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ACC’s Mock Trial Student Team Competes, Defeats UNCC

Mock Trial Team Upsets UNCC at Competition

ACC President Dr. Algie Gatewood (seated center) poses with ACC’s Mock Trial Team (standing l-r) Jehmakia Howard, Daniel Satterfield, Nathan Bodenheimer,  Michael Howard, Gabriel Parks, faculty advisor Dr. Kevin Sargent, James Gilchrest, and Kiara Dean; (seated) Shanil Boykin and Veronica Wisnewski.

For the second consecutive year, students on Alamance Community College’s Mock Trial Team scored a victory over one of North Carolina’s top four-year universities by defeating UNC Charlotte on a 2-0 decision at the Southeast Regional Mock Trial Championships held at Campbell Law School in Raleigh on February 18-19.

“This is big for us,” said Dr. Kevin Sargent, ACC English instructor who serves as team coach. “We lost close decisions to teams from the University of Florida, Georgia College, and Elon, but for our students to win against a school like UNC Charlotte shows that they are just as talented and motivated as students from much bigger institutions.”

During the month of February, the American Mock Trial Association (AMTA) hosts 25 regional tournaments at which more than 5,000 students from 650 teams compete to earn bids to the national championship tournament in April.  AMTA mock trial is the largest and most prestigious forensic competition in the U.S.

Alamance Community College is one of only two community colleges in the country to take on this exceptional challenge, according to officials at the American Mock Trial Association.

Other educational institutions that competed in the Southeast Regional competition were George Washington University, Campbell University, Patrick Henry University, American University, Wake Forrest University, NC State University, Duke University, Davidson College, High Point University, UNC, University of Tennessee, and William and Mary.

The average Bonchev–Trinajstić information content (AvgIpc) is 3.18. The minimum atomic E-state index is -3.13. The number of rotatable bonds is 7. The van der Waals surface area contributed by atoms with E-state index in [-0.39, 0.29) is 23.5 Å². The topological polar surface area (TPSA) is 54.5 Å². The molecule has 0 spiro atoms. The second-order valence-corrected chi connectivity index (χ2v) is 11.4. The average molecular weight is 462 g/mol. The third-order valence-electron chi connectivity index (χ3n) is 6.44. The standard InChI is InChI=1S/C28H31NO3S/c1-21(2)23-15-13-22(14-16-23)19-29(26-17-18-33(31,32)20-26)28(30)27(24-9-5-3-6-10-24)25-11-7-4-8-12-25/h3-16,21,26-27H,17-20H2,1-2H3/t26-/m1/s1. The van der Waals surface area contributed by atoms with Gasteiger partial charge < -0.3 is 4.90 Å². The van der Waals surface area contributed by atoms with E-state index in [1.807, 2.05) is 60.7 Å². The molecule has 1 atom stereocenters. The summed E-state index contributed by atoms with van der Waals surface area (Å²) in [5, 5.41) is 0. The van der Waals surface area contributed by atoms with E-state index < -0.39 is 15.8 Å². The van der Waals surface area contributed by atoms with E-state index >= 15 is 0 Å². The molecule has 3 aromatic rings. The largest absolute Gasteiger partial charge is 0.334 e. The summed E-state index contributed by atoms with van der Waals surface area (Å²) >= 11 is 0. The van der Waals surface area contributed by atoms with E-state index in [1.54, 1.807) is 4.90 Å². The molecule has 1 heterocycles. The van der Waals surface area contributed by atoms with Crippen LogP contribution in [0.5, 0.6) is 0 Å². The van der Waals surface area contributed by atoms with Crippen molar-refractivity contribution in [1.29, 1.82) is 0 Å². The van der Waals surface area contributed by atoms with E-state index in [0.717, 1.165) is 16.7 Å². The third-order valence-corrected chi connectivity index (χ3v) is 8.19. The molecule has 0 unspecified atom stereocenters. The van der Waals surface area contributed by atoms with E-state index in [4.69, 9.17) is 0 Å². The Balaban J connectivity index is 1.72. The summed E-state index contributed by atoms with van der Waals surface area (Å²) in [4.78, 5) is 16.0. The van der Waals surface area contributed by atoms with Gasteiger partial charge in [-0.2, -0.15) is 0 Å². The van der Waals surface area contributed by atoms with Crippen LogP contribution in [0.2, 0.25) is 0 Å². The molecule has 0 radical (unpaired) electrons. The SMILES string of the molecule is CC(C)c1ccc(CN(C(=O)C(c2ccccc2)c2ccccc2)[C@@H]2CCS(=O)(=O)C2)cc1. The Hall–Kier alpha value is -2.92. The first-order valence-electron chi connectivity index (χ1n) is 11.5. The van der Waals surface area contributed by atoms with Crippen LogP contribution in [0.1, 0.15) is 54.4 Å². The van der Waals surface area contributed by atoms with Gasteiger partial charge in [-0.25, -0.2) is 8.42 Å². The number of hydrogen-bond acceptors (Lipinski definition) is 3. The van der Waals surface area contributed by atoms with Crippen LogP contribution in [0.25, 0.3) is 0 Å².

“The courtroom is an ideal setting for students to learn vital skills in argumentation, advocacy, critical thinking, communication, and professional behavior. Such experiences are especially valuable for community college students making the transition to a four-year university, or entering the workforce,” said Dr. Sargent. “Since almost all of our students work or have significant family obligation, finding the time to participate in co-curricular learning opportunities like mock trial is difficult. It makes what our students have achieved even more satisfying.

Daniel Satterfield, a student who has played the role of an attorney on the team for two years, called his participation on mock trial an “amazing journey” that required a great deal of dedication and effort. He added that the time put in is worth it because it will help him succeed in his career goal of becoming a history teacher.

Students representing ACC at the regional tournament were Veronica Wisnewski (Captain), Nathan Bodenheimer, James Gilchrest, Kiara Dean, Daniel Satterfield, Gabriel Parks, Shanil Boykin, Michael Howard, Bobbi Howard, and Jehmakia Howard.